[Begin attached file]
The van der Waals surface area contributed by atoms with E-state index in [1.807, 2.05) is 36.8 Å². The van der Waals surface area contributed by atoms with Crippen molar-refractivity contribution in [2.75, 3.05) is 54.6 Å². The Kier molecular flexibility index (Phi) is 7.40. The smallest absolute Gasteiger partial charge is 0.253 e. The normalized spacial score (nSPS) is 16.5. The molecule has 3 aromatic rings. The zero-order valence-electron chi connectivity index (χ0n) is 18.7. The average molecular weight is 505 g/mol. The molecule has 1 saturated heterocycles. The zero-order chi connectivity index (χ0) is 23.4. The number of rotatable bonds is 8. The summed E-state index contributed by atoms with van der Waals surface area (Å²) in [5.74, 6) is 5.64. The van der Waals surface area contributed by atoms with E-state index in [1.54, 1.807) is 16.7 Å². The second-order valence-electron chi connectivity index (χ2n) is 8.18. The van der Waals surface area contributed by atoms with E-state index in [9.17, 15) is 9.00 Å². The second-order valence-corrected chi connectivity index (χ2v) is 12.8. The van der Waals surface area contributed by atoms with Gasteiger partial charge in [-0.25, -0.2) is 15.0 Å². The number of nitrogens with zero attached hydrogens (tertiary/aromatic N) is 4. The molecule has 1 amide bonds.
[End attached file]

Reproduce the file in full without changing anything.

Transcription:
The van der Waals surface area contributed by atoms with E-state index in [1.807, 2.05) is 36.8 Å². The van der Waals surface area contributed by atoms with Crippen molar-refractivity contribution in [2.75, 3.05) is 54.6 Å². The Kier molecular flexibility index (Phi) is 7.40. The smallest absolute Gasteiger partial charge is 0.253 e. The normalized spacial score (nSPS) is 16.5. The molecule has 3 aromatic rings. The zero-order valence-electron chi connectivity index (χ0n) is 18.7. The average molecular weight is 505 g/mol. The molecule has 1 saturated heterocycles. The zero-order chi connectivity index (χ0) is 23.4. The number of rotatable bonds is 8. The summed E-state index contributed by atoms with van der Waals surface area (Å²) in [5.74, 6) is 5.64. The van der Waals surface area contributed by atoms with E-state index in [1.54, 1.807) is 16.7 Å². The second-order valence-electron chi connectivity index (χ2n) is 8.18. The van der Waals surface area contributed by atoms with E-state index in [9.17, 15) is 9.00 Å². The second-order valence-corrected chi connectivity index (χ2v) is 12.8. The van der Waals surface area contributed by atoms with Gasteiger partial charge in [-0.25, -0.2) is 15.0 Å². The number of nitrogens with zero attached hydrogens (tertiary/aromatic N) is 4. The molecule has 1 amide bonds.